Catalog Description: Principles of embedded system design. Focus on design methodologies and foundations. Platform-based design and communication-based design and their relationship with design time, re-use, and performance. Models of computation and their use in design capture, manipulation, verification, and synthesis. Mapping into architecture and system platforms. Performance estimation. Scheduling and real-time requirements. Synchronous languages and time-triggered protocols to simplify the design process. Simulation techniques for highly programmable platforms. Synthesis and successive refinement: meta-model of computation. Use of design tools and analysis of their capabilities and limitations: Ptolemy, POLIS, Metropolis, VCC, Co-ware.

Units: 4

Prerequisites: Background in SoC design, operating systems and compilers, or consent of instructor.

Spring: 4 hours of lecture per week
Fall: 4 hours of lecture per week

Grading basis: letter

Final exam status: No final exam

Class homepage on inst.eecs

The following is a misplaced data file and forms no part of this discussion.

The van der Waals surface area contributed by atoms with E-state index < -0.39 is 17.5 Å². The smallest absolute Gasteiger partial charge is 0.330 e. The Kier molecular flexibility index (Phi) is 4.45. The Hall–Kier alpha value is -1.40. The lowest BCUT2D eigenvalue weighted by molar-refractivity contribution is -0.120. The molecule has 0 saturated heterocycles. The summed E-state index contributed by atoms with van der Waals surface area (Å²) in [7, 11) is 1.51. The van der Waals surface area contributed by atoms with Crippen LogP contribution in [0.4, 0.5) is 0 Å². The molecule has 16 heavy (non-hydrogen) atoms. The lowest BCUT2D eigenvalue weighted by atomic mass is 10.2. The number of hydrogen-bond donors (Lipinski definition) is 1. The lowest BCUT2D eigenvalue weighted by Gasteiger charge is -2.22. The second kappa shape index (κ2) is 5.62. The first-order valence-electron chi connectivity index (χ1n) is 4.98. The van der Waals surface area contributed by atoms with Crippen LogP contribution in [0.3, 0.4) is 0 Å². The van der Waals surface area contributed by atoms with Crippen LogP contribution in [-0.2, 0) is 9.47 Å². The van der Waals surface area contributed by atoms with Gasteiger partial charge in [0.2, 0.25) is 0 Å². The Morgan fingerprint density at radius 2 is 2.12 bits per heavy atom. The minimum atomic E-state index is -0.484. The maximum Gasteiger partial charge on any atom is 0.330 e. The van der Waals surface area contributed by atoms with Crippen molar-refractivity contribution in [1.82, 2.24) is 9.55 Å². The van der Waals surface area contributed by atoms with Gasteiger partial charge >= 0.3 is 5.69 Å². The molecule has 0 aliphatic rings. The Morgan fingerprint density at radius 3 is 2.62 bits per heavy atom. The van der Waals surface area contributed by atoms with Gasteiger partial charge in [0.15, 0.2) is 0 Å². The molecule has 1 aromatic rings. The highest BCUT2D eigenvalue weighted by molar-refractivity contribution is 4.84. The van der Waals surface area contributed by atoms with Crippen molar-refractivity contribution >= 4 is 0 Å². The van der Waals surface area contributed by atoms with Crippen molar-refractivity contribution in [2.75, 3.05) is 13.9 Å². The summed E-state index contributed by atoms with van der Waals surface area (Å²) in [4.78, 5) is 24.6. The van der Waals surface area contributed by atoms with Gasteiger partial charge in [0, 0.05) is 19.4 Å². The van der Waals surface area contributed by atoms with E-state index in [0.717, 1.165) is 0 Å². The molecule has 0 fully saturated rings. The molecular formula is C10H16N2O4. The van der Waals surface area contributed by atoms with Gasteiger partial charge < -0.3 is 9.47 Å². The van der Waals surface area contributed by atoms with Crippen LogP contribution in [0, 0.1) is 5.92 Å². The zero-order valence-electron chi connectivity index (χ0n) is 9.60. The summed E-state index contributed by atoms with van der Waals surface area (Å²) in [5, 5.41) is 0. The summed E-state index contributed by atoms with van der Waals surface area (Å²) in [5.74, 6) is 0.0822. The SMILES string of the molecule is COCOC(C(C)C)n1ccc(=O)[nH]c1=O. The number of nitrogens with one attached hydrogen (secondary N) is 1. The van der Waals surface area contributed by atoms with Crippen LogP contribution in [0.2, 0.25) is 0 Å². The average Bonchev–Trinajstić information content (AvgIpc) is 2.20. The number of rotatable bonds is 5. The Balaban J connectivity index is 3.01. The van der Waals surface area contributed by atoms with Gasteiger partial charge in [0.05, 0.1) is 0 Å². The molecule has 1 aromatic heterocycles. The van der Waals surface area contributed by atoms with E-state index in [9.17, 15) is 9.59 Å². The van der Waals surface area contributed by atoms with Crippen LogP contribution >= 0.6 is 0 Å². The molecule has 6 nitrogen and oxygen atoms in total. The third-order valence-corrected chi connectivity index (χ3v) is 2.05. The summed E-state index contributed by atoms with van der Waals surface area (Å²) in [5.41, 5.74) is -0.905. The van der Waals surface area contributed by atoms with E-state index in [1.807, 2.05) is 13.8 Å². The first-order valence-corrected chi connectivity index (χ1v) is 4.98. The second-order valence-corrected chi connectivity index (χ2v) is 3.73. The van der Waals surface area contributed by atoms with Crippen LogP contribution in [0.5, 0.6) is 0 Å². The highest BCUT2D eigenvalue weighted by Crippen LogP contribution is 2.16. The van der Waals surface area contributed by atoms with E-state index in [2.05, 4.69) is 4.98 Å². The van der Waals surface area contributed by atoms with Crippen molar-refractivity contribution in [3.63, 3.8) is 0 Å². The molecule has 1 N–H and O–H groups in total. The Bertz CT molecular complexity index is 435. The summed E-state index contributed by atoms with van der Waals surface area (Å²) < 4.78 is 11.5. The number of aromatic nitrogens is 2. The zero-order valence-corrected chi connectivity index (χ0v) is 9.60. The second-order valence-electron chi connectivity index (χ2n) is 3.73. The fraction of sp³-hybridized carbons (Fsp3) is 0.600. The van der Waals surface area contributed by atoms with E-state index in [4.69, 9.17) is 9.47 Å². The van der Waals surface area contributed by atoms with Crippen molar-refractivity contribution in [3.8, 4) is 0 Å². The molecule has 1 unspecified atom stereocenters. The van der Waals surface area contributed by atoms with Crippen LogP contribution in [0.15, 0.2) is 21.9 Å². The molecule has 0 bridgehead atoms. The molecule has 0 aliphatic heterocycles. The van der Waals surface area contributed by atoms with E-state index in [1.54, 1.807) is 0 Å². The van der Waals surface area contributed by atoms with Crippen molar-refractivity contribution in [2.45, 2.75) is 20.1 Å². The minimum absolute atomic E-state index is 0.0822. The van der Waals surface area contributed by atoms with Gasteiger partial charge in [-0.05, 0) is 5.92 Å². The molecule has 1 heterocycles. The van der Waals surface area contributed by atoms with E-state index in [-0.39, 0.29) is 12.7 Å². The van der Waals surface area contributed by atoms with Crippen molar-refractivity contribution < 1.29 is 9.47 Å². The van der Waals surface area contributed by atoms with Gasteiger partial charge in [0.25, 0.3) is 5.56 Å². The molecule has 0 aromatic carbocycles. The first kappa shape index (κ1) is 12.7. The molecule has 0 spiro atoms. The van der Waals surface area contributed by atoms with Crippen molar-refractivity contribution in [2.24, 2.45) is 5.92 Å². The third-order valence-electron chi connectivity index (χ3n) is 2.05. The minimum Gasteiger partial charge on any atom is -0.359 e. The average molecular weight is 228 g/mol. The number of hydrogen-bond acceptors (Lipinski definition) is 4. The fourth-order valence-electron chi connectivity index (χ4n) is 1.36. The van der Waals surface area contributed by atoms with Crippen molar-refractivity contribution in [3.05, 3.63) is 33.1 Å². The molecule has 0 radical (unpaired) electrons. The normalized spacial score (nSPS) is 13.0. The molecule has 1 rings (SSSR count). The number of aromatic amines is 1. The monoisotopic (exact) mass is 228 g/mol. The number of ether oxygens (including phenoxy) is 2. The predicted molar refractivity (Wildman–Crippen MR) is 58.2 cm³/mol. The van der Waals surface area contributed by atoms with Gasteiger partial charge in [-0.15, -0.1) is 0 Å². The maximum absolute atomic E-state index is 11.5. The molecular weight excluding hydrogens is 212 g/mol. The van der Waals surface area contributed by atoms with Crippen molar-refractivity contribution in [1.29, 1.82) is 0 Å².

Department Notes: Lectures and Discussion: TuTh 11-12:30PM, Tu 5-6PM, 521 Cory Lab: Th 4-6PM, 299 Cory Instructor: Alberto Sangiovanni-Vincentelli ( GSI: Pierluigi Nuzzo ( CCN: 25709, 26035 Units: 4 The emerging information technology scenario features a swarm of devices that are immersed in all kinds of physical processes and offer a variety of personal or broad use services, from health monitoring to vehicle, building and power management. In these cyber-physical systems computing, networking and control are combined with mechanical, electrical and chemical processes. The increasing sophistication of these systems requires innovations in several technology domains as well as design methodologies. This class merges theoretical aspects with applications to give students a grasp of the fundamentals of system design as well as a taste of the problems posed by complex applications. It presents theories, design methods and tools that help handle the growing complexity and heterogeneity of embedded and cyber-physical systems. Approaches to a new “system science” are demonstrated, where heterogeneity, concurrency, multiple levels of abstraction play a fundamental role and where a set of correct-by-construction refinement and composition techniques are used to substantially reduce design time and errors. System-level design methodologies and tools will be illustrated on several applications including car electronics, building automation and electrical power systems control. During the Lab sessions, methodologies and tools will be demonstrated on industrial strength platforms together with specific design cases. During the discussion sessions, recent results and papers will be presented to the class by the students.